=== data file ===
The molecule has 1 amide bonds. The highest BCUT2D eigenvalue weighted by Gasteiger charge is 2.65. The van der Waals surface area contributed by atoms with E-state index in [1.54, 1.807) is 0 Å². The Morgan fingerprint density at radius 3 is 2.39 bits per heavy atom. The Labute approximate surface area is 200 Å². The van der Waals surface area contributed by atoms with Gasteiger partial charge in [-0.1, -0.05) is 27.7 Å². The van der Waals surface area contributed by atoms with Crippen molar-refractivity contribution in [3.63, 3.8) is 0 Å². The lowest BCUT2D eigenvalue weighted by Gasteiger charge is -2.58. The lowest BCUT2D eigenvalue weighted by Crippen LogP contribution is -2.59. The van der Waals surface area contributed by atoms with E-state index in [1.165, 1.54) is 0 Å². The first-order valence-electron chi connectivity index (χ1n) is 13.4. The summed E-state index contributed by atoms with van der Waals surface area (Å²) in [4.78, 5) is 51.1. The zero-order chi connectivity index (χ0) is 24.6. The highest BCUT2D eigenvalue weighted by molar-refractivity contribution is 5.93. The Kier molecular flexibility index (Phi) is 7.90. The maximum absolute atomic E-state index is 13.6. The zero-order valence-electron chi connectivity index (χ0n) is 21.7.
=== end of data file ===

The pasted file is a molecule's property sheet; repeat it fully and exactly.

The molecule has 1 amide bonds. The highest BCUT2D eigenvalue weighted by Gasteiger charge is 2.65. The van der Waals surface area contributed by atoms with E-state index in [1.54, 1.807) is 0 Å². The Morgan fingerprint density at radius 3 is 2.39 bits per heavy atom. The Labute approximate surface area is 200 Å². The van der Waals surface area contributed by atoms with Gasteiger partial charge in [-0.1, -0.05) is 27.7 Å². The van der Waals surface area contributed by atoms with Crippen molar-refractivity contribution in [3.63, 3.8) is 0 Å². The lowest BCUT2D eigenvalue weighted by Gasteiger charge is -2.58. The lowest BCUT2D eigenvalue weighted by Crippen LogP contribution is -2.59. The van der Waals surface area contributed by atoms with E-state index in [1.165, 1.54) is 0 Å². The first-order valence-electron chi connectivity index (χ1n) is 13.4. The summed E-state index contributed by atoms with van der Waals surface area (Å²) in [4.78, 5) is 51.1. The zero-order chi connectivity index (χ0) is 24.6. The highest BCUT2D eigenvalue weighted by molar-refractivity contribution is 5.93. The Kier molecular flexibility index (Phi) is 7.90. The maximum absolute atomic E-state index is 13.6. The zero-order valence-electron chi connectivity index (χ0n) is 21.7.